I’m confident that, because of my weak reasoning skills, all of the great religions can pass my reasoning test in principle, although many interpretations will fail. A good way to fail a reasoning test is, for example, to claim that because a supernatural God does not exist in the known universe, He therefore exists in the unknown. The problem with that is that it’s called unknown because it’s unknown, and because it’s unknown you can’t say anything about what is there, let alone say that there’s a supernatural God there.

Actually, I would suggest that someone who asserts their God is hidden in the unknown is suggesting their God is a pixie. Admittedly, they’re probably saying He’s a very powerful pixie, but a pixie all the same. You see, by saying their God is in the unknown, they’re accepting He’s not part of the known. They’re saying that He’s only a part of His creation (presuming, of course, they believe their religion asserts their God created the universe). In consequence, they’re saying He is a component of the universe, a supernatural component. That’s a magical creature. That’s what a pixie is, a magical creature. Now that is an opinion, and it’s no more than an opinion, and it probably only reflects my religious ignorance.

Enough of that: let’s get back to the reason test. In the case of Christianity, some of the early adherents were formidable philosophers. They gave the religion a basis in the reasoning of the time, even if some of that reasoning has since been found problematic. Theologians continue to attempt to give their religion a philosophical and reason basis, I believe. I can’t challenge that, my skills are too poor.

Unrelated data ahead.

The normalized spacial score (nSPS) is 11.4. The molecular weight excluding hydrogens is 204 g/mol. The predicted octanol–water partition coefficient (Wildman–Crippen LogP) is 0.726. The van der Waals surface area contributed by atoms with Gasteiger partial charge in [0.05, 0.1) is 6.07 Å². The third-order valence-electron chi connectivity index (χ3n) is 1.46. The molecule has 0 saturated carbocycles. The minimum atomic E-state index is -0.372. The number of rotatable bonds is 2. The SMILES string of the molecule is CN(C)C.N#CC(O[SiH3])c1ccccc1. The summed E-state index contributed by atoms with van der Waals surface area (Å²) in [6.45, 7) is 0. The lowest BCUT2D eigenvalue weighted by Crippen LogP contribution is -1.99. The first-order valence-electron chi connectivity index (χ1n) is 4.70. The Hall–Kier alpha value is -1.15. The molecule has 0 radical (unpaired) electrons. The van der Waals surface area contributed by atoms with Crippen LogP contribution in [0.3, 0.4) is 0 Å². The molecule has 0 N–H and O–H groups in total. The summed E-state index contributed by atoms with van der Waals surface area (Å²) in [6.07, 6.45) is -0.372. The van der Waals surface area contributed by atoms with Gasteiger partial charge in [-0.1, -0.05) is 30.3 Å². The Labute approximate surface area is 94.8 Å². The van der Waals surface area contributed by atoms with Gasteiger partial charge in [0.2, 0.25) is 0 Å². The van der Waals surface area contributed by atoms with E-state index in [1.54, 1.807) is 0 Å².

However, I do believe that any interpretation of a religion that condemns philosophy is an interpretation that, by doing so, shows itself false. If philosophical reasoning shows your belief wrong, and you won’t come to terms with the reasoning, let alone address it, you’re admitting you can’t answer it. You’re admitting it might be correct. To prove some philosophical reasoning wrong you should address it with better philosophical reasoning, as many skilled theologians have done.

The ridicule test is different. It is a literary test, a story–teller test. Ridicule, like narrative, is one of the many techniques of literature. Like narrative, it does not describe reality, rather it provides a way for the flawed human mind to come to terms with reality. It is a test of human flaws. It is a test of literature, of the scriptures themselves, of how you interpret them, the word of God. If the interpretation fails the ridicule test, it is saying the scriptures are wrong, which is actually saying the interpretation is wrong.

Ridicule, along with other literary techniques, tests interpretations. Reason itself should be able to stand up to ridicule. If the religion stands up to the tests of reason, then it should stand up to the test of ridicule. If it doesn’t, then perhaps the interpretation’s reasoning is false.

Given the reality test dismisses literal interpretations of the scriptures (so far as I can see), all valid interpretations must be literary, must use literary devices. Those interpretations have to stand up to analysis of flaws in literary techniques. To put it another way, literal interpretations fail the reality test, and thus are proven wrong. All remaining interpretations have to stand up to tests of literary technique, what I call the ridicule test. Really, ridicule is one of many literary techniques, so it’s one of many potential tests.